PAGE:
Monday, February 06, 2012

My experiments with Air**l

I have been a faithful customer of Air**l for almost 7 years now (Hint: A R Rahman's tune). Initially, I used to pay up front and use their services later. I realized there was no point in lending them money, so moved to post-paid plan (now favour is theirs upon me). Although the cellular business is on the high and will always be in India, incident such as narrated below might just tell the story of the state of mobile telephony services in India.

Question: How to get rid of unwanted services forced upon us?
Answer: A long answer, really:
Since we are presently not in India, my wife's pre-paid telephone is mostly switched off. Some analysis software must be highlighting this data to their marketing wing. One fine day (by rare chance, on that day we were in India!), she received a nice SMS stating "We have enabled Hello Tune on your phone. We'll deduct Re 1 per day, starting today. To disable the tune, please call XXX-XXXX". Natural reaction was to call the number and get rid of the ghastly tune. Well, if it were so simple, it wouldn't be India. Obsessed with that particular number, we began calling it every now and then. After lunch, before tea, after saying good night and so on. The other side seemed to have blocked all the numbers "Call Can't be connected" was the only greeting it would offer me.

Days passed and the balance eroded at the rate of Re 1 per day (consider another million subscribers, so for the company it's gain of a million Rupess a day!). Finally, I had enough, and decided to take the bull head-on. Determined to stop this leak, we went to local office. The staff was considerably arrogant (what did you expect?) and offered only a telephone and suggested to make a call to the call center. After holding the receiver for a few minutes, I finally got a human on the other end. He was unable (or unwilling) to help because I had called from Maharashtra, while the phone connection belonged to Karnataka. I thought silly matter of 'roaming' should not prevent the provider itself from fixing my problem. Apparently not. I picked a little fight with the local staff, who dared me to switch service to another company (which they promised would be as bad as they were).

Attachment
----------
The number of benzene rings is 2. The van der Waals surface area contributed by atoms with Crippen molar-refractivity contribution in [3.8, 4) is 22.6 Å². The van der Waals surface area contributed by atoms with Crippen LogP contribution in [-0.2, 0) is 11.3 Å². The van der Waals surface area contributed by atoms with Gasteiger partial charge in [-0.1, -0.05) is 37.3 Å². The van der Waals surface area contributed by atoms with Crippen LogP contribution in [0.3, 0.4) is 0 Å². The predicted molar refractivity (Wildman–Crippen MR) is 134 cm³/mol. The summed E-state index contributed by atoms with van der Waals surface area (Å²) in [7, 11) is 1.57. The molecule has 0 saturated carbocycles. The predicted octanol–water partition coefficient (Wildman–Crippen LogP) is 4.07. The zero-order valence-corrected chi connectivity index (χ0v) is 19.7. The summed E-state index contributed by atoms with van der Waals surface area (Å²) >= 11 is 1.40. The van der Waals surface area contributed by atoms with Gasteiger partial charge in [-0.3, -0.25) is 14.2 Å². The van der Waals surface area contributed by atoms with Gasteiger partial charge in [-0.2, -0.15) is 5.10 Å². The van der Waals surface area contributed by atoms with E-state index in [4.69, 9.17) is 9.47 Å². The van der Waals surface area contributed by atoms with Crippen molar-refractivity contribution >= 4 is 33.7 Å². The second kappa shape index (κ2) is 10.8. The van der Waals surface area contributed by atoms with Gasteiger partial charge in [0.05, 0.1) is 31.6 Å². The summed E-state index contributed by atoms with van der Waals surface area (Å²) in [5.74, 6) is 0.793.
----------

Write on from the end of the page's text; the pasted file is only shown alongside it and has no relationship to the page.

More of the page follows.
Tired of all this, I lifted the phone again, but this time to lodge a complaint against the local office (for not showing willingness to help). This time, the other human side seemed way too much attentive. She politely asked me what was the complaint about and what problem I had with the connection itself. After listening to this minor complaint about Hello Tune, she asked me to wait a few moments. When she returned, I had achieved my goal. In the next minute I received SMS that the "service" was now disabled (and the note had the customary thank you in the end).

What a hard-fought victory!


Nandan said...

They 'had' you at Hello :)

Ajit said...

Well said :)